Isolated, Trump embraces New York friends -- and instincts

Story highlights

  • "He could speak New York to the President," Pelosi said of Schumer
  • "Both men are eager to cut through the BS -- that is characteristically New York," Borelli said

New York (CNN)President Donald Trump, who has struggled to find friends and navigate the ways of Washington, appears increasingly at home when surrounded by one distinct group: His fellow New Yorkers.

Half a dozen people who have met with the President or speak with him regularly say the former real estate executive is most energized by and at ease in the presence of people who hail from his home state. They cite a range of cultural factors, including the naturally blunt demeanor that New Yorkers are famous for, as well as overlapping sensibilities on political issues like infrastructure and spending.
Trump's affinity for other New Yorkers led directly to an unexpected political deal last week with Senate Minority Leader Chuck Schumer -- a Brooklyn-born Democrat.
    If the abrupt agreement on hurricane funding, the debt ceiling and government spending shocked Republican leaders and even some of the President's most senior staff, New Yorkers who have spent time with the two men didn't bat an eye. It is no coincidence, they say, that Trump would have landed his first legislative deal with perhaps the one person in Washington who embodies New York as much as Trump does.
    "If you were at a baseball game in Cincinnati, two New Yorkers in the crowd would easily identify each other. Based on what they're saying, their mannerisms, a little bit of bravado," said New York City Councilman Joe Borelli, who represents Staten Island and co-chaired Trump's New York campaign. "Both men are eager to cut through the BS -- that is characteristically New York."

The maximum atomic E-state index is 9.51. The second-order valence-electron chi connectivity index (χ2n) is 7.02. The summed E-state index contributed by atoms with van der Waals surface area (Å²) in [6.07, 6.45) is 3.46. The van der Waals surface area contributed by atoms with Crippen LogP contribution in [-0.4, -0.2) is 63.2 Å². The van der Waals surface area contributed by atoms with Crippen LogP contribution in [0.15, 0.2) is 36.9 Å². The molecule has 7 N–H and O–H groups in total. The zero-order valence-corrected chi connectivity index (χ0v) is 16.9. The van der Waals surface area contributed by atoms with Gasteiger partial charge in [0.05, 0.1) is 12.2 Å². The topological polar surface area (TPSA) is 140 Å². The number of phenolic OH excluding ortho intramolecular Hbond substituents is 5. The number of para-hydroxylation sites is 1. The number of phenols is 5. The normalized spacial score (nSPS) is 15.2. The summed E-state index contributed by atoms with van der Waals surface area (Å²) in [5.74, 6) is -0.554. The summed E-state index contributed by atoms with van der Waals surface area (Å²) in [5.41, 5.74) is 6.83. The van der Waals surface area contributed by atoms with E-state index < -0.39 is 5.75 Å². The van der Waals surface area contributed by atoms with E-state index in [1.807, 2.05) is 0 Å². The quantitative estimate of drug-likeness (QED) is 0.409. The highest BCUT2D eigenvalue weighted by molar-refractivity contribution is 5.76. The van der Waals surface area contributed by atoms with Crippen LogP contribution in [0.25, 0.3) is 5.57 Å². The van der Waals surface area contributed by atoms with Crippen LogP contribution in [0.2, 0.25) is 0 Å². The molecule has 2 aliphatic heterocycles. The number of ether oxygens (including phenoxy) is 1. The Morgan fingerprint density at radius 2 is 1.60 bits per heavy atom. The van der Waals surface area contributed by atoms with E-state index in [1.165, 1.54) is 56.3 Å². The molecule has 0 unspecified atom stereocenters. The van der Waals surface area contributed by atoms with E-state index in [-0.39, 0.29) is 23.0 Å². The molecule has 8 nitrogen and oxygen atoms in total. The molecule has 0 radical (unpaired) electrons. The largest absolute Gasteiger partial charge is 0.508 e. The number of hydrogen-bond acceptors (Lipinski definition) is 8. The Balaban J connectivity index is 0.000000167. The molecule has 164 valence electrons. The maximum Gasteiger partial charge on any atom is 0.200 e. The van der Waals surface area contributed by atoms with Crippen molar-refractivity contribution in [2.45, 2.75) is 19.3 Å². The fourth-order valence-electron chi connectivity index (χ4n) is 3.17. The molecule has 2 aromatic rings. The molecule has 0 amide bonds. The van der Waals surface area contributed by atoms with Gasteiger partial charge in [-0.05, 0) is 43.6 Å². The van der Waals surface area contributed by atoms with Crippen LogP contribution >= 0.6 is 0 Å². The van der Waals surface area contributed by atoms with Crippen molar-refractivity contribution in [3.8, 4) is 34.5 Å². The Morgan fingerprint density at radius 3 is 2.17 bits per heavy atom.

House Minority Leader Nancy Pelosi, who helped broker the agreement, quipped to reporters afterward about Schumer: "He could speak New York to the President."
    Both Schumer and Pelosi were invited for dinner at the White House with Trump Wednesday evening, with topics like immigration and tax reform expected to be discussed. Trump told reporters ahead of that meal that while he is a "conservative," he wants to "give it a shot" at trying to do some bipartisan things.

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    Some New Yorkers say it was only a matter of time before Trump and Schumer would form a natural alliance, in no small part built on their shared roots. And there is a political history there, too, for the media-savvy and outspoken duo -- Trump has previously contributed to several of Schumer's election campaigns.
    GOP Rep. Peter King told CNN that while Congress was stalled for months on health care reform earlier this year, he repeatedly urged Schumer to get into a room with Trump and do what New Yorkers claim they do best: Make deals. King, a veteran congressman who represents a patch of Long Island, said the two men share stereotypically New York temperaments.
    Asked to describe what it means to "speak New York," King swiftly rattled off: "It means basically finishing each other's sentences. It means talking fast. It means getting to the point. It means making the occasional exaggeration. It means having a big ego."
    Trump's instinct to surround himself with other New Yorkers has come up again and again. He named Anthony Scaramucci, a New York financier and donor, as his White House communications director before firing him days later; he looked to former New York City Mayor Rudy Giuliani as a candidate for secretary of state and former NYPD Commissioner Ray Kelly to be FBI director; and he plucked two men from the New York finance orbit -- Steve Mnuchin and Gary Cohn -- to advise him on economic matters.
    In learning to navigate Congress' diverse legislative body, the President's unique comfort around New Yorkers has also been evident. In a meeting with congressional Republicans in March to sell the GOP health care plan, King recalled that Trump made a comment to one lawmaker from the South who was not supporting the bill -- remarks that the President quickly appeared to think "went too far."